Ice Hockey Looks for Inclusive, Competitive Direction

Sarah Kahl

Last Saturday, Oberlin’s club ice hockey team, the Plague, played against a local hockey team, the Stampede, on the North Park Ice Rink. Although well-matched, the Stampede came out on top in the end.

Oberlin led in the early going, before giving up the lead in the middle of the game.

“They just kept being strong towards the end, and that’s usually when we loosen up,” said junior captain Peter Arden. “Overall, we’re here to have a good time while playing.”

On the defensive side, senior defensewoman Jessica Mikenas pulled the team together with some important saves throughout the game, while sophomore goalie Manon Hume made several saves against the aggressive Stampede offense.

Forwards skated hard for some important goals. Sophomores Ty Wagner, Brandon McKenna and junior Hannah Golay worked together to try to overcome the Stampede’s imposing defense.

First-year Matt Simon also scored a goal, and was aggressive the entire game, especially impressive for someone with little experience.

The hockey team practices once a week during the offseason and twice a week in season, along with games they play. They make a 10-minute commute to the rink where they practice. Players range from having no experience in sports to being former varsity lacrosse players. The team is open to all.

“The hockey program here is great because there really aren’t any other places anywhere that a person who has never or barely played hockey to pick up the game for free,” said Wagner. “Its amazing that we have all the equipment and that kids are getting exposed to the greatest sport on earth again, for free. I hope that continues to be true and the program can grow in its own small way.”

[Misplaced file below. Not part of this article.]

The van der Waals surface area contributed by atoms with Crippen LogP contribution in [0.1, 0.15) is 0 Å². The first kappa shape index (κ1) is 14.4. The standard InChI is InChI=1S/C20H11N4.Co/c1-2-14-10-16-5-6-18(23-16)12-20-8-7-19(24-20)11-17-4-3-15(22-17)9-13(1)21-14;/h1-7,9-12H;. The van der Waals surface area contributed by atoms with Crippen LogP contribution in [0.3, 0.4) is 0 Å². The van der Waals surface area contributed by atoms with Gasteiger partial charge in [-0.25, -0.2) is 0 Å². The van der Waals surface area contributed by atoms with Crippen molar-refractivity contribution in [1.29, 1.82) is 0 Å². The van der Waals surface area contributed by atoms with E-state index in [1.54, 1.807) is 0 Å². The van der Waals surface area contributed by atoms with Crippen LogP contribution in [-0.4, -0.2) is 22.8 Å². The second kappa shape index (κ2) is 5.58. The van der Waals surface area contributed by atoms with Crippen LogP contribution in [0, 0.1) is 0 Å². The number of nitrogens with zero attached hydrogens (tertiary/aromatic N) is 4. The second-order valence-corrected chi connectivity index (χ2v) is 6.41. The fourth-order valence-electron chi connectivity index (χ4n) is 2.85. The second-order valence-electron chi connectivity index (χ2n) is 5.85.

The team has a competitive vibe, even though it has athletes with varying levels of experience. “We want to set the stage for what we can get done and show people what we can do, while also having fun in the game and enjoying ourselves,” said Arden.

Something the hockey team is careful about is safety. Checking, for the most part, isn’t allowed since they have so many varsity athletes, as well as people that don’t know how to check.

“We see ourselves more as a good natured, safe team,” Arden said. “Too many possible injuries can come from checking,” he said. Being a club sport, it’s important to make sure everyone can be safe on the ice.

“I really love the dynamic that we have. Not only are we co-ed, but we have people that maybe started in high school and just want to have a good time,” Arden added. “The direction we’re going in is more inclusive; we welcome serious varsity athletes, but we love people that join and haven’t really played before either. That’s the beauty of club sports.”

The team looks forward to playing more club teams, like Ohio Northern University, during the rest of their season, which runs until March.